A few days ago I posted an article on how to leverage lifecycle ecommerce marketing to build customer relationships.
Today I want to examine how lifecycle marketing applies to eCommerce.
Performable defines lifecyle marketing as “a focus on the entire customer experience, from the very first time someone hears about your product all the way through to when they become passionate users who recommend your product to their friends.”
This definition of lifecycle marketing should be the goal of every single eCommerce store owner. Creating an amazing customer experience that evokes passion into vocal customers about your store, brand and products is the pot of gold at the end of the eCommerce rainbow.
But how does this concept of creating passionate customers work for eCommerce? I examined the 7 Steps to Lifecycle Marketing from Performable and put an eCommerce spin on them to find out:
1. Identify lifecycle stages of online customers
The first step is to identify each of the major steps an online customer takes from the first time they purchase from you to the point at which they recommend you via social media or word of mouth. Performable has a nice high level graph that you can use to model off of:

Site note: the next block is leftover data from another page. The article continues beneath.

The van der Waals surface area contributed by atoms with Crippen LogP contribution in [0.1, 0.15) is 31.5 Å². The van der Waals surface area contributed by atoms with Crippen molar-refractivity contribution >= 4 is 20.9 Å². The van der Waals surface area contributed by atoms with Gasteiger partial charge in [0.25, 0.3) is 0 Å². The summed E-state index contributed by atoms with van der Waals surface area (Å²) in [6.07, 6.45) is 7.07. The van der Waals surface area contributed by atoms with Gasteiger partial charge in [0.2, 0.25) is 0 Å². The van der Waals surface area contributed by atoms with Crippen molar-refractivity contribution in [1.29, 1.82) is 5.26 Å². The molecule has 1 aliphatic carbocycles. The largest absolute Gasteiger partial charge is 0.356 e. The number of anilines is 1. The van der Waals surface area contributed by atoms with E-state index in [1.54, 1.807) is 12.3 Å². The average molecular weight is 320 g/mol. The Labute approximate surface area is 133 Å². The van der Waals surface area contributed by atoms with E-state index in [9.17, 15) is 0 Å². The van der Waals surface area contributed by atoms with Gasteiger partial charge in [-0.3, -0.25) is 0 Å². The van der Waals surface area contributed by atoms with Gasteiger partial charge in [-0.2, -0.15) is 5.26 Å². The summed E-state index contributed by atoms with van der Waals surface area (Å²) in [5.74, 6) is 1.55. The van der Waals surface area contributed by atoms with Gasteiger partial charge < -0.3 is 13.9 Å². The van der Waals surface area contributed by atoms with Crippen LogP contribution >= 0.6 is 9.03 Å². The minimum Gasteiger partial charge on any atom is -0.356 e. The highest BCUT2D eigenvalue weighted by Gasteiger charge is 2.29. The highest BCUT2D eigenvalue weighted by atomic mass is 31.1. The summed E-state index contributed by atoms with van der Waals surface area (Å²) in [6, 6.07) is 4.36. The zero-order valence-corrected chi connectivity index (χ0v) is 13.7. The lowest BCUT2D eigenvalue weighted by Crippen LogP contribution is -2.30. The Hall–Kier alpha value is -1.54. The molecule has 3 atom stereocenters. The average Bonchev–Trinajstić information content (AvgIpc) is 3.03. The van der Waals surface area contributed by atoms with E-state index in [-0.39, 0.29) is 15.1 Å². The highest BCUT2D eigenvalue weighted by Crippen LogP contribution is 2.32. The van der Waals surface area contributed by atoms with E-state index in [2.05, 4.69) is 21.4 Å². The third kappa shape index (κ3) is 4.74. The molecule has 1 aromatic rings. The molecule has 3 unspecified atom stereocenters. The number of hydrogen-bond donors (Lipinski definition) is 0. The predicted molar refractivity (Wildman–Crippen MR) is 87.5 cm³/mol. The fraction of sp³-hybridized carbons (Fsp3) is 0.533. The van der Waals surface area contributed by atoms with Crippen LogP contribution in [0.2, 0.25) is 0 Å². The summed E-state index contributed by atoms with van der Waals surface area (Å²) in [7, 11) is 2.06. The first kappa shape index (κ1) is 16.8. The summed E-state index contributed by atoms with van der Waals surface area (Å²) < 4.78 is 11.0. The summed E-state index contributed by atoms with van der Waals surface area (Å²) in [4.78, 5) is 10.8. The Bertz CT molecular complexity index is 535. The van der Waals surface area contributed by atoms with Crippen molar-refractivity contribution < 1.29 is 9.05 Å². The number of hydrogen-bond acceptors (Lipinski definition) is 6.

2. Identify each touch point your customer has with your store.
Explore each of the initial interactions a customer could have to find your store online:
- Direct website traffic
- Social media (expand this to your active networks: Facebook, Twitter, YouTube ect.)
- Search engine traffic (organic and paid)
- Email Marketing
- Offline Advertising (print ads, radio ads, tv ads, ect.)
- Instore walk-in (for click and mortar business)
- Word of mouth
Explore each touchpoint a customer could have with your store:
- Website experience
- Social media experience
- Mobile experience
- Customer support experience
- Product delivery experience
Explore each way a customer can purchase from your store:
- Website orders
- Social media orders (facebook store, ect.)
- Comparison shopping engine orders (eBay, TheFind, Buy.com, ect.)
- Mobile orders
There will be other unique ways that prospects will find, interact and purchase from your store. Write them all down. Then make sure you have a consistent message, branding and experience threaded through each. Consistent branding and messaging is extremely important to an excellent customer experience.
3. Record and analyze measurable touchpoints of your customers.
Use your analytic platform to measure how your website is being used by customers to purchase products. Are there noticeable click-paths? Do some buttons get clicked on more than others? What about category and product pages? Which are the most and least popular? Don’t forget to measure social media and mobile interactions as well. Make sure you are gathering this data to both optimize and gain insights into your customer experiences.
4. Gather enough customer data to make informed decisions.
It can be tempting to make decisions too early based on incomplete data such as small sample sizes. Determine a time-frame and sample size needed before analyzing any significant changes. Data is crucial to making accurate decisions on improving your customer experience — make sure to have enough before acting unfounded.